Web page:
In SD1, covering the mountainous source region of the river with the most amount of mean daily precipitation, the CTL- and the PTD-experiment produce almost in all months noticeable more precipitation compared to the observations, whereas the phase of the annual cycle fits roughly with the observational reference dataset (Fig. 11b). The simulated precipitation of the SST bias corrected CRP-experiment shows a good agreement with the observations except for September and October, which seems to be a model specific issue. Similar results are found in SD2, which is covering the intermediate basin area and in SD3, which includes the Kalahari Desert with the lowest amount of mean daily precipitation (Fig. 11c, d). In both sub-domains the simulated precipitation in the experiment with the corrected SST gives the best fit to the observational reference dataset compared to the experiments with the uncorrected SST bias. This analysis for a specific river basin demonstrates the strong sensitivity of the SST bias correction on the precipitation, in particular, for those regions with a high precipitation amount.

Discussion and conclusion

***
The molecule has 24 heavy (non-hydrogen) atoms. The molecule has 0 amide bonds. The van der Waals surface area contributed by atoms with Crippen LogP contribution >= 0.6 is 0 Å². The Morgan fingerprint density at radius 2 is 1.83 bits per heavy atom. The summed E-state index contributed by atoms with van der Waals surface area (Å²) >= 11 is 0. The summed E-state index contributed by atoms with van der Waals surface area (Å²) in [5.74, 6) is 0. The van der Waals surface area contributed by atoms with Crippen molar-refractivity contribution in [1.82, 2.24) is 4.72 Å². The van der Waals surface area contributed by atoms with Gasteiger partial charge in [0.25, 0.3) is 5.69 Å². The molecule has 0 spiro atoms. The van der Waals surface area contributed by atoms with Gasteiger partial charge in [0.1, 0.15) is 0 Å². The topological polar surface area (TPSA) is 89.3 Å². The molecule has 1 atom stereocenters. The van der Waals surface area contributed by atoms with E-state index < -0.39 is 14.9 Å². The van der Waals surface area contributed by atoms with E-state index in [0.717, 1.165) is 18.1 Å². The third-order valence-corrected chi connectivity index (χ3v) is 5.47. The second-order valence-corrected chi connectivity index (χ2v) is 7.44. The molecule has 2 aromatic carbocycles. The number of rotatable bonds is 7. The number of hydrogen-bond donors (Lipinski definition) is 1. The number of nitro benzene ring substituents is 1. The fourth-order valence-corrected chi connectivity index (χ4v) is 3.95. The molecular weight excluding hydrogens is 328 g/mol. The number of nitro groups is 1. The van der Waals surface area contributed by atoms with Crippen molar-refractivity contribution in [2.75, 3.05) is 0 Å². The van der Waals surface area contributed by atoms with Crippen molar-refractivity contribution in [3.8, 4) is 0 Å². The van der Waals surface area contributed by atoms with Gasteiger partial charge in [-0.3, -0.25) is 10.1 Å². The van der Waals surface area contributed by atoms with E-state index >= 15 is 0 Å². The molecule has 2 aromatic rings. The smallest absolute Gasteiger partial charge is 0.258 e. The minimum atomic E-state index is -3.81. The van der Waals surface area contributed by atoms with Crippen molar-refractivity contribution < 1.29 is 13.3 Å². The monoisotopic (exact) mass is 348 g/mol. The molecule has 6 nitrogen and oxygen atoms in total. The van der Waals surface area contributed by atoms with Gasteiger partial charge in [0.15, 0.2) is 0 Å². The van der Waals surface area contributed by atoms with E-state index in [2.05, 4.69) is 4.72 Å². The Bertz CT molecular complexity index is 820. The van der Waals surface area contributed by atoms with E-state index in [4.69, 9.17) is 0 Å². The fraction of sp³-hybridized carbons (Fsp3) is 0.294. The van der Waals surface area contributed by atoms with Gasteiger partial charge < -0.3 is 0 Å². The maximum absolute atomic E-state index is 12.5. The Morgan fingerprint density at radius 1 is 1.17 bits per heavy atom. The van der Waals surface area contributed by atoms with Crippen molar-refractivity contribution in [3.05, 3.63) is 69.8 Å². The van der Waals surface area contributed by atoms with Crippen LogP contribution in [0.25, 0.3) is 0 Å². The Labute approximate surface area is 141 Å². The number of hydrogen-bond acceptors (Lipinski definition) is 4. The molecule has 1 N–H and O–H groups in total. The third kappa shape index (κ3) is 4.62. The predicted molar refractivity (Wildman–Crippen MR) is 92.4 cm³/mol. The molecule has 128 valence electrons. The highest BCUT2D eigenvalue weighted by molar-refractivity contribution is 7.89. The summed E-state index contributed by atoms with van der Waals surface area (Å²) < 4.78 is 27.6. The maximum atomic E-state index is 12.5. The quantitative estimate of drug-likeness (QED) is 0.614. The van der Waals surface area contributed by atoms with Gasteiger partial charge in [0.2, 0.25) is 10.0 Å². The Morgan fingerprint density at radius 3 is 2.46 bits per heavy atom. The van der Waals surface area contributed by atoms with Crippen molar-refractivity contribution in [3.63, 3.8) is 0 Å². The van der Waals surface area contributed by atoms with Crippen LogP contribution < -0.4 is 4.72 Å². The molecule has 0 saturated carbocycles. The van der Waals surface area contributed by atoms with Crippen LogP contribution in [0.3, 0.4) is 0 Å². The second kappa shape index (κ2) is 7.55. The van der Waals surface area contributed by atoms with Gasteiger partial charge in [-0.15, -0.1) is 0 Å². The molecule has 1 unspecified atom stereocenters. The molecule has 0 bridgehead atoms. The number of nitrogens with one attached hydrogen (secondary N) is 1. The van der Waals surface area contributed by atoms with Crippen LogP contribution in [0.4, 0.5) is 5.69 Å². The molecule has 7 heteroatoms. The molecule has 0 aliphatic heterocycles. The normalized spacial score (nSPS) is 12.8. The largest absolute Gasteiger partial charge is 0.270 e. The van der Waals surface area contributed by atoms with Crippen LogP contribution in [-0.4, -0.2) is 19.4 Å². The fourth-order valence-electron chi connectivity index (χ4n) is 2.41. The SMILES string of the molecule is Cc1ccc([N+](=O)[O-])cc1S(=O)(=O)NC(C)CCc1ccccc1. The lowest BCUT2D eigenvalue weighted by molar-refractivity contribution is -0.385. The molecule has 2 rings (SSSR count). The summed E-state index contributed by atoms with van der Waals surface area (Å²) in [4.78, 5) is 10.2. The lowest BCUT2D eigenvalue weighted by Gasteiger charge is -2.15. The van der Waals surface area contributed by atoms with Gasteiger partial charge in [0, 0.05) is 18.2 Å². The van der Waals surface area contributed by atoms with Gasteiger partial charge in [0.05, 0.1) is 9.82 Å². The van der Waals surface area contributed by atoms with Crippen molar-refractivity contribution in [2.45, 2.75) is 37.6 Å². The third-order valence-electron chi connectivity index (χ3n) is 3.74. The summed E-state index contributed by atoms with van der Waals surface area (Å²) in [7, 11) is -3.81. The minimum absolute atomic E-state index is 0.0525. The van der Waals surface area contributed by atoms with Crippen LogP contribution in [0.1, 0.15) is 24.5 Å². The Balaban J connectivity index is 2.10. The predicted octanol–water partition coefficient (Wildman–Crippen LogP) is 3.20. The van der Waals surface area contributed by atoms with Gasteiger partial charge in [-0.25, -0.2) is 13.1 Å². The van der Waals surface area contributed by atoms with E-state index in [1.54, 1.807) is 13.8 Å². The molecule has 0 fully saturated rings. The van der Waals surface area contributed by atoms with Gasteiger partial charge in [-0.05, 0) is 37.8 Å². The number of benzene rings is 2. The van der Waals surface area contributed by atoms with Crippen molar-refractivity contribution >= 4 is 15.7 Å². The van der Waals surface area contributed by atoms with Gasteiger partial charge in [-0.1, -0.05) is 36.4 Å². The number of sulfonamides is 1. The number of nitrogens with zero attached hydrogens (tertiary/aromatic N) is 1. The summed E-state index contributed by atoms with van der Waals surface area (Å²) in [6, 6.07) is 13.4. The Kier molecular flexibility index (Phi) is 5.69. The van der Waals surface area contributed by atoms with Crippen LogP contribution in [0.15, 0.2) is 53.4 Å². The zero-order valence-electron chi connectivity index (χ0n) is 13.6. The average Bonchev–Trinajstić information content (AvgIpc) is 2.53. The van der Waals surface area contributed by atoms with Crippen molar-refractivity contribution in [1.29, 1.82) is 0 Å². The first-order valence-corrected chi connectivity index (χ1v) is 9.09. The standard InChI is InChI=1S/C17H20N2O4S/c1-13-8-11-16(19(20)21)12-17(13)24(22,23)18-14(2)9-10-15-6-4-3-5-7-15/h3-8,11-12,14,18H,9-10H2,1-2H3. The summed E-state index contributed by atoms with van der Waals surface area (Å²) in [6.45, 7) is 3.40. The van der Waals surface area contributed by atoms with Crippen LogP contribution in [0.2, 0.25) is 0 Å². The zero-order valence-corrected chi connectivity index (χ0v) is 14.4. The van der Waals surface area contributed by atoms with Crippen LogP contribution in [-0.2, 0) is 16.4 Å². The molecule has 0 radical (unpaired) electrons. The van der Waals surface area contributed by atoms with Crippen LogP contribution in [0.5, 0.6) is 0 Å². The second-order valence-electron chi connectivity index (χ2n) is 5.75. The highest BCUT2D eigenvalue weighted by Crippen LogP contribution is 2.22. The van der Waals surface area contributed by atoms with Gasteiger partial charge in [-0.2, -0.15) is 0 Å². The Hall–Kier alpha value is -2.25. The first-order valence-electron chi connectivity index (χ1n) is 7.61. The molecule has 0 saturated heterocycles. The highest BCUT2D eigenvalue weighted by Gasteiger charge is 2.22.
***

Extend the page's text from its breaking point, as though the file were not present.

A set of sensitivity experiments was conducted to analyse the impact of the sea surface temperature (SST) bias correction on the atmospheric water cycle over southern Africa using the regional climate model REMO. In each experiment, the global MPI-ESM-LR historical simulation (member r1p1i1) from the Climate Model Intercomparison Project Phase 5 (CMIP5) was dynamically downscaled by REMO at the CORDEX-Africa domain with a horizontal resolution of 50 × 50 km2 and, subsequently, at a southern Africa domain of 25 × 25 km2. The SST bias correction was carried out using the SST from the ERA-Interim dataset (Dee et al. 2011) for the southern Africa domain. A distinct SST bias was found both in the Atlantic and the Indian Ocean SST in all seasons. In the southeast Atlantic Ocean the SST is clearly overestimated of more than 8 K in the area of the Benguela current offshore the Namibian/Angolan coast, which is a similar bias from most coupled general circulation models (GCMs) in the CMIP5 model sets (Toniazzo and Woolnough 2014). The SST in the southwest Indian Ocean is mainly underestimated partially up to − 5 K except for the Agulhas current showing overestimation up to 3 K. In total, five different simulations were performed with REMO at the southern Africa domain and analysed from 1993 to 1997. The results show that the SST bias correction has a distinct impact on the atmospheric water cycle over southern Africa, which is stronger than the internal model variability.